Supreme Court Rules that Charter Cities may not have to pay Prevailing Wages
On Monday, July 2, 2012, the California Supreme Court clarified that Charter Cities may exempt themselves from paying prevailing wages on public works projects where the projects are funded with local dollars. The long anticipated case, State Building and Constructions Trades Council of California, AFL-CIO v. City of Vista, held that the ordinances of charter cities supersede state law with respect to “municipal affairs.” The majority opined that the construction of a city-operated facility for the benefit of a city’s inhabitants is “quintessentially a municipal affair, as is the control over the expenditure of a city’s own funds.”
The City of Vista, a Charter City, adopted an ordinance to prohibit any city contract from requiring payment of prevailing wages unless (a) such payment is compelled by the terms of a state or a federal grant, (b) the contract does not involve a municipal affair, or (c) payment of the prevailing wage is separately authorized by the city council. The State Building and Construction Trades Council of California, AFL-CIO, a federation composed of 131 local unions, 16 district labor councils, and 22 local building trades’ councils, challenged the application of the ordinance through a writ of mandate, asserting that prevailing wage laws are a statewide concern; especially given the regional nature of the construction industry. The trial court and the Court of Appeals upheld Vista’s ordinance. In a 5-2 decision, the Supreme Court reaffirmed that the wage levels of contract workers constructing locally funded public works are a municipal affair that is exempt from state regulation and that these wage levels are not a statewide concern subject to state legislative control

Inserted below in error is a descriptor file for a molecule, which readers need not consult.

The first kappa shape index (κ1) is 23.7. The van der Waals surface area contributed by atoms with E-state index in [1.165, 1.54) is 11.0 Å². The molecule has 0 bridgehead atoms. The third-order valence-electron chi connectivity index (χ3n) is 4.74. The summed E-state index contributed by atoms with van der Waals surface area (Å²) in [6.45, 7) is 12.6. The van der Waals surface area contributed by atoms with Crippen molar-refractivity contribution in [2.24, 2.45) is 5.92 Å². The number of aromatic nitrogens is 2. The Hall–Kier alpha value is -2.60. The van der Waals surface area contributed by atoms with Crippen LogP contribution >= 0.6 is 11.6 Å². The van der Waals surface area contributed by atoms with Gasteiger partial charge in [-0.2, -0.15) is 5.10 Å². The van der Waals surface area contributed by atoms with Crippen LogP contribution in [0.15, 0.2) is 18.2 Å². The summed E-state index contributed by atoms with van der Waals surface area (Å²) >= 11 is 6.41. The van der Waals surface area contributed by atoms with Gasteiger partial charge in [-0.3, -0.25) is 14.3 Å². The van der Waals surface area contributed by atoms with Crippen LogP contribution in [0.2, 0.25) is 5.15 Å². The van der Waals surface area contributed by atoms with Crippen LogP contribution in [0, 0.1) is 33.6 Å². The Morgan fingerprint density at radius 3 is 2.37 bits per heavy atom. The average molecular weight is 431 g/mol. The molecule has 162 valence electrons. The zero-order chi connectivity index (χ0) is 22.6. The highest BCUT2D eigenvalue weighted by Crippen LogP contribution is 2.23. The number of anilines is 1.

The Court’s ruling is profound and may affect the public contract and construction practices of the 120 California Charter Cities. Interestingly, State law still requires state agencies and the other 300 general law cities to pay prevailing wages in contracts paid for with local funds. The California Department of Industrial Relations generally sets those rates based on a survey of union agreements throughout the state.